Think of how often a dish starts with a sauté of onions, carrots, and celery. In Italy this combination is called soffritto. In France it is cooked with butter and called mirepoix, but for general purposes I like it cooked with a light flavored olive oil or even grapeseed oil, which is neutrally flavored, so I call it by the Italian name. I like to make soffritto in larger batches, removing some while it is still pale, or blonde, then cooking the remaining amount until it is a darker shade of amber, giving it a caramelized flavor. I sometimes cook it until it is quite dark, like tobacco, for a very deep, rich flavor.
I freeze soffritto in large zip-top bags. After filling the bags, I flatten them and expel any air, which makes it much easier to stack the bags the freezer. Later, I can simply break off the amount I wish to use. Some people freeze it in ice trays as you might pesto. However you store it, having soffritto in the freezer is like having a time machine. It can make having good tasting food on the table much quicker, or if you have several pans going at once it is quite helpful as well as it is easy to burn smaller amounts of onions.
I make some soffritto using carrots, and some using fennel bulb. Carrots and fennel are both sweet, but the carrots cook down sweeter and color the soffritto, while the fennel will give a noticeable fennel aroma and taste to the dish. I use a lot more fennel in summer, and I like it for a base. Sometimes I use both carrots and fennel. Remember, soffritto is a base, so depending on what you are cooking, you might add things like garlic, herbs, wine, finely diced tomato, mushrooms, peppers, etc. You can use it with garlic and herbs and extra oil as a base for greens, or you can add stock and mushrooms and use it to braise meat or vegetables. Add a dollop to cooked beans or grains to add depth of flavor on the fly, or use it as the base to a gratin of summer vegetables. I am sure you will find many uses for this time saver.
Although it seems like a lot of oil, if you use too little you run the risk of scorching the vegetables and you have to spend more time monitoring the pan. Plus, if you use more oil, you can strain it off before freezing the soffritto to use for cooking with. The flavors of the soffritto will translate to the dish you are cooking as an additional layer of flavor.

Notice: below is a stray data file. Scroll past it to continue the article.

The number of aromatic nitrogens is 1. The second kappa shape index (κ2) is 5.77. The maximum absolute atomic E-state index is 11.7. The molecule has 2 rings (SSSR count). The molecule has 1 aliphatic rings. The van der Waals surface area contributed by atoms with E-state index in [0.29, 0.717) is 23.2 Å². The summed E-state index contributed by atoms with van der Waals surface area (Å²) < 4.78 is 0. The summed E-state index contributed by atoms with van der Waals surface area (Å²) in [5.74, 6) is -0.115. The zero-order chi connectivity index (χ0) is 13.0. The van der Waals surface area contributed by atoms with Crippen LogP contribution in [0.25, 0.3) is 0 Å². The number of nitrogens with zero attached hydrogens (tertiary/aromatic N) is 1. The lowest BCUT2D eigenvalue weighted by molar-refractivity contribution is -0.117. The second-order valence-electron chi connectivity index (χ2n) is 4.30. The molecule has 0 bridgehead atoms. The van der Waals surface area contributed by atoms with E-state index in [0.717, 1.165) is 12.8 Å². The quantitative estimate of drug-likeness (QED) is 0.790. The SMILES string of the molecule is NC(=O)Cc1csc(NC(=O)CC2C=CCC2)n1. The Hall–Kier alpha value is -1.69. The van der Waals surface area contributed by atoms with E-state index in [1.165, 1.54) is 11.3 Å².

4 cups minced onion
2-3 cups minced celery
2-3 cups minced carrot or fennel bulb (or a mixture of both)
2-3 cups olive oil
You can use a food processor to mince all the vegetables except the onion. (Onions will simply liquefy in a processor or blender. Chop the onions by hand using a very sharp knife.) For the other vegetables, process until pieces are quite small, but be sure to stop before they start to liquefy.
Heat a large pan (preferably a sauteuse with high sides) over medium heat. When warm, add the oil. When the oil starts to warm, add the vegetables and stir to coat all the vegetables with oil.
Cook gently, stirring every so often to prevent sticking, until the vegetables turn a golden straw color. This can take up to 45 minutes.
When they are golden blond, the soffritto is ready. You can refrigerate or freeze it until needed.
If you wish to make a darker soffritto, remove the amount you wish to keep lighter and continue cooking until the soffritto is an amber color, or as dark as you wish. Remember, if you have a small amount in a larger pan you must be vigilant to prevent burning, so turn down the heat and keep an eye out, or transfer to a smaller pan and keep the heat low.
Keeps a week in the refrigerator or about 6 months in the freezer.
Chef’s Notes and Tips:
When storing in the freezer, I strain off the oil so the soffritto freezes better, and I get the flavored oil to cook with. You can make soffritto with less oil, but you need to be vigilant to prevent scorching. If you are cooking with less oil and the vegetables feel like they are sticking, add a shot or two of water to the pan to loosen things up. Be sure to stir more often.
For a classic mirepoix, the vegetables would be cooked in butter, or a mixture of oil and butter. Leeks might make a showing as well. Mirepoix can refer to the ingredients in the raw, whereas soffritto seems to always refer to the cooked preparation. Mirepoix would not contain fennel, and the traditional ratio for a mirepoix is 2:1:1-onion, celery, carrots.
YIELD: 4 cups
SOURCE: Chef Andrew E Cohen